Haematological and haemorheological responses against a moderate management stress, applied for 2 weeks, have been studied in the gilthead seabream (Sparus aurata). The stress application leads to a significant reduction in circulating erythrocytes, which caused decreased blood viscosity. Although erythrocyte osmotic fragility showed a trend inversely related to the duration of management stress, no significant change in cell dimensions, aggregation and deformation indices was observed. Consequently, the decrease in oxygen transport capacity attributable to haematocrit reduction, is not compensated by a qualitative change in the microrheological behaviour of erythrocytes, since the blood viscosity decreases as a direct result of the decline in red blood cell number. © 1995 The Fisheries Society of the British Isles.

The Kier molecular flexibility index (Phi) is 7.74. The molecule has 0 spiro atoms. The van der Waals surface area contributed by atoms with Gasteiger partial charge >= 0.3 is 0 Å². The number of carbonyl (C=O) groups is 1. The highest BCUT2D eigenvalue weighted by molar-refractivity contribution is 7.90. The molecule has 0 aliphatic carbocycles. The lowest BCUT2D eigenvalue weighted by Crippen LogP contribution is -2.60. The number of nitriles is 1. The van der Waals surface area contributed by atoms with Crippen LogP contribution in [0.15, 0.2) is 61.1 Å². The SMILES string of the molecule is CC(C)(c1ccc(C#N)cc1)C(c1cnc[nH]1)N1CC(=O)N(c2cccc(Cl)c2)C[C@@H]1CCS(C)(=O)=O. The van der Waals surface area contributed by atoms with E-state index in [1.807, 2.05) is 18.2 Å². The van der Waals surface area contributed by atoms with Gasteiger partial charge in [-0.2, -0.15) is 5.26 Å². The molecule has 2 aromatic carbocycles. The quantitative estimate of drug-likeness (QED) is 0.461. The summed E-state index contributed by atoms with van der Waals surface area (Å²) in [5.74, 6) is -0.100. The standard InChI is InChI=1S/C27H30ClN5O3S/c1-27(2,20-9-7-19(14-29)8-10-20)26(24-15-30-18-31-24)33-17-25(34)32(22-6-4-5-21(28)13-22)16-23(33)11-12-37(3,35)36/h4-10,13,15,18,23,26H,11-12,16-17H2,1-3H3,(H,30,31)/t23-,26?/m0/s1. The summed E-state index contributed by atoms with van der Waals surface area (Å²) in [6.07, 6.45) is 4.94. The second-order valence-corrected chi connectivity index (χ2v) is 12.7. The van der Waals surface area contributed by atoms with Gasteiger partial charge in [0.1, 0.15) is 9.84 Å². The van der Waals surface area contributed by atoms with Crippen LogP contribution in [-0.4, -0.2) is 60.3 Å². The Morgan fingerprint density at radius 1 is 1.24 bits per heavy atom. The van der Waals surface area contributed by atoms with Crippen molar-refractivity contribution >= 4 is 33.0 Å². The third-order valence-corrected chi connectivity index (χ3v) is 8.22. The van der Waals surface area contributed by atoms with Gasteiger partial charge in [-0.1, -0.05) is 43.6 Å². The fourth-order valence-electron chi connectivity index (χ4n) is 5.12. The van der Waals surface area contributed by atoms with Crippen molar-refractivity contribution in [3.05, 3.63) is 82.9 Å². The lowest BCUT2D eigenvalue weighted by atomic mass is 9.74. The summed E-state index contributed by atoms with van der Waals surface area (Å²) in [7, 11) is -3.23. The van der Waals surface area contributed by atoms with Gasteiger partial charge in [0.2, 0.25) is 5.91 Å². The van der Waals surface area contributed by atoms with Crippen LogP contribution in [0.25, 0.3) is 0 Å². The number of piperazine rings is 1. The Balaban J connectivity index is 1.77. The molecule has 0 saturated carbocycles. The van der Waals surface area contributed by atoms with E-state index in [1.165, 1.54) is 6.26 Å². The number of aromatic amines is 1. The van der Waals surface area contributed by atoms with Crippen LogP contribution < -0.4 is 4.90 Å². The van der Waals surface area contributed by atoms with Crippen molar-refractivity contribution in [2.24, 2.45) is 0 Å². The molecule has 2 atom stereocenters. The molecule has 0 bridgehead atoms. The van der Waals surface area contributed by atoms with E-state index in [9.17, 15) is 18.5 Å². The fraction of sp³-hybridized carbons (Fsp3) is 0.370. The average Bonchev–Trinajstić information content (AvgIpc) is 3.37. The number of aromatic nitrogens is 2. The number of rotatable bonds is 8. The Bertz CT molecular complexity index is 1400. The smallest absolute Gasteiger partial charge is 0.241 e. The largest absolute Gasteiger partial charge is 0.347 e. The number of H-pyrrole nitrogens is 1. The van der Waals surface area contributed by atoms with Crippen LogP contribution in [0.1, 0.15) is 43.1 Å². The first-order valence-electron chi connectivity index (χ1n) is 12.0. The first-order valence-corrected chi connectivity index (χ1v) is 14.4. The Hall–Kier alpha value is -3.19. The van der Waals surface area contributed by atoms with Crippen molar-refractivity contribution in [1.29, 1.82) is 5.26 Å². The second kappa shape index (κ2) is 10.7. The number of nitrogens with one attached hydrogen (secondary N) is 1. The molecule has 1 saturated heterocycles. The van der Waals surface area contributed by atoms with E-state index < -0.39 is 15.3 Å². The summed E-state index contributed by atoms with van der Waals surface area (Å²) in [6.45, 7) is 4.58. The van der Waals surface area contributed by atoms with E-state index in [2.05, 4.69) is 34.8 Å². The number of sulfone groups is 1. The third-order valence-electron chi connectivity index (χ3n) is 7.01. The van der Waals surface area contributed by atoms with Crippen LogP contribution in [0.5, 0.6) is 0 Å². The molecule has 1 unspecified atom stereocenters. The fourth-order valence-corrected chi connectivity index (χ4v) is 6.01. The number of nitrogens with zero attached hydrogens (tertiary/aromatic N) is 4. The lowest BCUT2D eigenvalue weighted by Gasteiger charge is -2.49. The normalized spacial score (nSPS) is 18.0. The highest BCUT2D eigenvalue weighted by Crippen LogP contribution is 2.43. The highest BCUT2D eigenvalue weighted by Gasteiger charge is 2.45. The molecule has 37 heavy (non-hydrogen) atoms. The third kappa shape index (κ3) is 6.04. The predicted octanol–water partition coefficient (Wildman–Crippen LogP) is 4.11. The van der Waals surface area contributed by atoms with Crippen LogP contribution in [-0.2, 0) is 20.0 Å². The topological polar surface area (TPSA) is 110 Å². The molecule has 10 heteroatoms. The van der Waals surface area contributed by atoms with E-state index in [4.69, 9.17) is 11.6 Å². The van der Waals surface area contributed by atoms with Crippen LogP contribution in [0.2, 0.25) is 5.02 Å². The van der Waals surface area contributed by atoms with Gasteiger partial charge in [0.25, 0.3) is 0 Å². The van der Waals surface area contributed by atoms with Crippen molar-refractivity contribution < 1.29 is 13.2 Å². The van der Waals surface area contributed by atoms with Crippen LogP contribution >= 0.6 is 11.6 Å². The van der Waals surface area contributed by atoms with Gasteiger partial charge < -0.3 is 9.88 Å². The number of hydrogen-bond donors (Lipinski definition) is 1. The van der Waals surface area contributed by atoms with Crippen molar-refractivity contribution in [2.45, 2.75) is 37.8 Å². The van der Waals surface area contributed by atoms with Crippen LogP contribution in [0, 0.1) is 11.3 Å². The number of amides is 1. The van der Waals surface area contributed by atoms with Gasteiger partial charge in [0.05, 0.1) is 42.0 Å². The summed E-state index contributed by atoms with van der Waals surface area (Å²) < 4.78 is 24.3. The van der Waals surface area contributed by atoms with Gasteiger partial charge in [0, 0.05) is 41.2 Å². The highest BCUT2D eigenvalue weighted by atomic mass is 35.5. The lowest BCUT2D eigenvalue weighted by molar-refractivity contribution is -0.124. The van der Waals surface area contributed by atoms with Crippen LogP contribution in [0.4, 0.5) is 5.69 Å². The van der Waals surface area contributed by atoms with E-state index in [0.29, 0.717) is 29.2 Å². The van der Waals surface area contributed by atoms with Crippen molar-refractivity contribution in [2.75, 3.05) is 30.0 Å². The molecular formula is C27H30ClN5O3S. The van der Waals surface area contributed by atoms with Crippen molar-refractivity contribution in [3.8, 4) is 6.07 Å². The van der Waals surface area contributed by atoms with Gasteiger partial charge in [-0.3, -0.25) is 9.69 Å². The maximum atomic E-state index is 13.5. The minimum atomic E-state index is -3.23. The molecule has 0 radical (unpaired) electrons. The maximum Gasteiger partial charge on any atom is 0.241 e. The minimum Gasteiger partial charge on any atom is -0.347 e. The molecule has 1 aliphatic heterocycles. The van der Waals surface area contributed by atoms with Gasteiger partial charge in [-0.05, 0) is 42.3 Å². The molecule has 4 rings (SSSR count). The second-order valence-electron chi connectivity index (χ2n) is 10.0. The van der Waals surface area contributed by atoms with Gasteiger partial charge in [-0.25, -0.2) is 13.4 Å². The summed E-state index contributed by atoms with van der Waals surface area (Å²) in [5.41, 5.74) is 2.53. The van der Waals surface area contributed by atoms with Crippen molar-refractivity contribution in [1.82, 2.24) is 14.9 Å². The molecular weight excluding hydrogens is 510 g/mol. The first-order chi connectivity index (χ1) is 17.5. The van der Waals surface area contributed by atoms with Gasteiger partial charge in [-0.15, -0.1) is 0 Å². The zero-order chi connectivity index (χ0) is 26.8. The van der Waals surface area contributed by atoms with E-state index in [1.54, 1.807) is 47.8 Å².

|Journal||Journal of Fish Biology|
|Publication status||Published - 1 Jan 1995|
- blood viscosity
- plasma volume expansion